This doesn’t mean that you have to wear a tie or earrings to write an email. However, you should also dress at home so that your body knows you’re in work mode right now. People who work from home are familiar with this effect: It makes a big difference whether you try to work in underpants or in appropriate clothing and styled.
4. Sport in the home office
Not only members of closed fitness studios face a problem in lockdown situations. Others also lack exercise and fitness in times of home office and isolation, it affects our performance and our health.
Therefore, make a resolution to do some sport despite working from home. Even if it’s only 30 minutes 3 days a week, your body will be yours. For this you don’t need equipment — contrary to our excuses.
Fitness exercises in the home office without equipment
Here are a few exercises that you can easily do at home without equipment:
Practical entry-level tools for fitness exercises in lockdown
If you want to expand the selection of exercises a little, you should get yourself a cheap training mat, resistance bands and a couple of dumbbells. For the latter, either a version with variable weight or as a set consisting of several weights. In any case, make sure that the maximum available weight is sufficient for you. You can then include the following exercises, among other things:
- biceps curls
- goblet squats
- lateral dumbbell raise
- floor press und floor flys
- shoulder press
- dumbbell bent over row
- triceps extensions
Alternatively, you can do some rope jumps or go running. It’s important that you do something for your physical fitness despite the lockdown. If you haven’t already, establish exercise as a new habit in your life in the future. You can only win.
5. Avoid distractions in the home office
During your working hours, make sure that you are as undisturbed as possible. This must be clearly communicated, especially in partnerships and families. Being at home shouldn’t mean that you are always available for all roommates. Talk to your partner or children about the fact that you need rest during working hours and are available afterwards and during breaks.
While this can often only be influenced to a limited extent, especially with children in the household, it’s also important to minimize possible sources of distraction. Here you have to observe yourself and also be self-critical.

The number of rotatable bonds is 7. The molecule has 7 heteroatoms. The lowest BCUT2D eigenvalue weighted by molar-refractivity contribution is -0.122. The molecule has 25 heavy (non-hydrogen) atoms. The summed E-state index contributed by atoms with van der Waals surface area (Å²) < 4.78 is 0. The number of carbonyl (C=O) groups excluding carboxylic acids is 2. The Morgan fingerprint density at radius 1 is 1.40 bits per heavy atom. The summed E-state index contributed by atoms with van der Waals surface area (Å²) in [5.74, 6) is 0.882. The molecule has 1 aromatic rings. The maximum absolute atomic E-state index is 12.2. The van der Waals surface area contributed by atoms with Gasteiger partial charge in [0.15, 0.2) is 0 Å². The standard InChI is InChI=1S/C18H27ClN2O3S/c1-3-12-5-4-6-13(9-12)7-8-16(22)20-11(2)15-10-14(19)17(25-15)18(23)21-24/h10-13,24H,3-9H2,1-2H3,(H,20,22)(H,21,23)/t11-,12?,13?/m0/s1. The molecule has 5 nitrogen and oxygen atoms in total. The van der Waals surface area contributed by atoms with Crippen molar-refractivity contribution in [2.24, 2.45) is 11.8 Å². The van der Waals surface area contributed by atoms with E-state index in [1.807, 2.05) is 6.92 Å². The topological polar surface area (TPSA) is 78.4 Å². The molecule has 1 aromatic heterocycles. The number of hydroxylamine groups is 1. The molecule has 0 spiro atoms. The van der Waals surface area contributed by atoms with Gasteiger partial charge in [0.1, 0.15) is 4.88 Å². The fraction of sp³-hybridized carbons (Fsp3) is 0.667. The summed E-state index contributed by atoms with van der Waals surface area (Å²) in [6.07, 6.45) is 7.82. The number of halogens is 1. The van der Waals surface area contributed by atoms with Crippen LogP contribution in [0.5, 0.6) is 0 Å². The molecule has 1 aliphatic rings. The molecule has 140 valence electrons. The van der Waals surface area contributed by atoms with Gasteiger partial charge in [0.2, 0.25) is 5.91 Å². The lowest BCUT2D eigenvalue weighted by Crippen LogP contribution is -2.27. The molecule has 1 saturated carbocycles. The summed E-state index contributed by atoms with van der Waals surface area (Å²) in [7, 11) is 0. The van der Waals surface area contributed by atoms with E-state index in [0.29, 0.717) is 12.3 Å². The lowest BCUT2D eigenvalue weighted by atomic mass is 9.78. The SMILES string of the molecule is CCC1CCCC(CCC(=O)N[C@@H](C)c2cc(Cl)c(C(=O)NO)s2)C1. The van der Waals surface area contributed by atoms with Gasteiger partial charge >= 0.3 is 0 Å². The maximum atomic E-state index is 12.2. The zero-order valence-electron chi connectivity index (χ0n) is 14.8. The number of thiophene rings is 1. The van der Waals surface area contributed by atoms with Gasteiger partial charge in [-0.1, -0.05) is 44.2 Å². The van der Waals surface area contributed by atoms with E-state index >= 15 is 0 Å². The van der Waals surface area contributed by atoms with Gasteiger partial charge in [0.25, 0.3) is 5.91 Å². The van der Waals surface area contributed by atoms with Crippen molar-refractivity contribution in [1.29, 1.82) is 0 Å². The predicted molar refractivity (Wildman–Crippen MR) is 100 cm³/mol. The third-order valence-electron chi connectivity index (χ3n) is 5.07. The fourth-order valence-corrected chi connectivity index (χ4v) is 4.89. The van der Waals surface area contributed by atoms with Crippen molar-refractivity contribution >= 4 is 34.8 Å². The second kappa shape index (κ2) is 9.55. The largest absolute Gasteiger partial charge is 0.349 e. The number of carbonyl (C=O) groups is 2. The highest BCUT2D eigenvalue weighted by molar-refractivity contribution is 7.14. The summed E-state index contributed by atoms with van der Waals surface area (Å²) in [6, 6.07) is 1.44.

Unless you absolutely (!) need your smartphone to work, it’s best to put it in another room without a sound. The same goes for computer distractions. If you’re prone to cat content and senseless clicking around, install content blockers (e.g. LeechBlock) that limit your time on certain websites.
6. Schedule breaks and rewards
Try to structure your daily work with enough breaks to keep your body and head fit. Therefore, treat yourself to a short break of ten minutes every two hours at the latest. Stretch your legs a little, get some fresh air, and make yourself a new coffee. At halftime it can of course be a longer break. Then eat something light, walk around the block or treat yourself to a power nap.
To keep yourself motivated, it can also be helpful to reward yourself occasionally. For example, you can treat yourself to a little candy after completing a major work unit.
7. Renovating your home office and apartment
Let’s be honest. You are unlikely to go on vacation or fly in the next few weeks. And otherwise, the expenses for your leisure time are likely to be limited at the moment. So why not just invest the money you saved in your home?
If you currently spend a large part of your time in the apartment anyway, it should at least be comfortable. Use the time for a new coat of paint, new furniture and a new look.
8. Healthy eating in the home office
The headline should actually be “Healthy Eating Thanks to Home Office”. Because if not at home, where can you choose how to eat? Excuses regarding the selection in the canteen or the fast food offers on the way to work are no longer an option.
Take this opportunity and eat healthy. This not only has the advantage that you have a little variety through the preparation of the meal, but also that you will be significantly more productive with the right diet. Eat light and high-quality food, such as whole grain products, salads, vegetables or smoothies and foods with added value.
9. Social contacts in lockdown
Even if having coffee with friends is currently not feasible, use the existing options. Regardless of whether it is a phone call or a video call, you have the technology for it. Therefore, consciously plan time for such private things in your everyday life.
It’s very important that you do not exacerbate your isolation by not having contact with friends. Otherwise you will unnecessarily worsen your situation and create potential for a bad mood yourself.
10. Use the lockdown for new things
Granted, a lockdown is not the best place to start looking for new hobbies. The fitness studios have closed, the club life has stopped and many other options are also flat. Still, now is a good time to start doing things you’ve been putting off.
Sure, you can just spend your free time watching every new series on Netflix. Alternatively, you could study, read, or try hobbies that are possible at home. The subject of further training has been possible online for years without any problems and should pay off on the career path.
A lockdown and working in the home office are unusual challenges for us. Still, it is largely up to us how easy or difficult we make this situation for ourselves. Instead of pulling ourselves down, we should see the situation as a challenge and make the best of it. Because in the end it is up to you whether you will come out of this situation weakened or strengthened.
Use the time you are forced to have at home sensibly. Question previous habits, try new things and keep in touch with those around you. Motivation, home office and lockdown are not mutually exclusive as long as you make the most of them. When this time is over, it’ll simply be up to you whether you used the time or not. So stay tuned!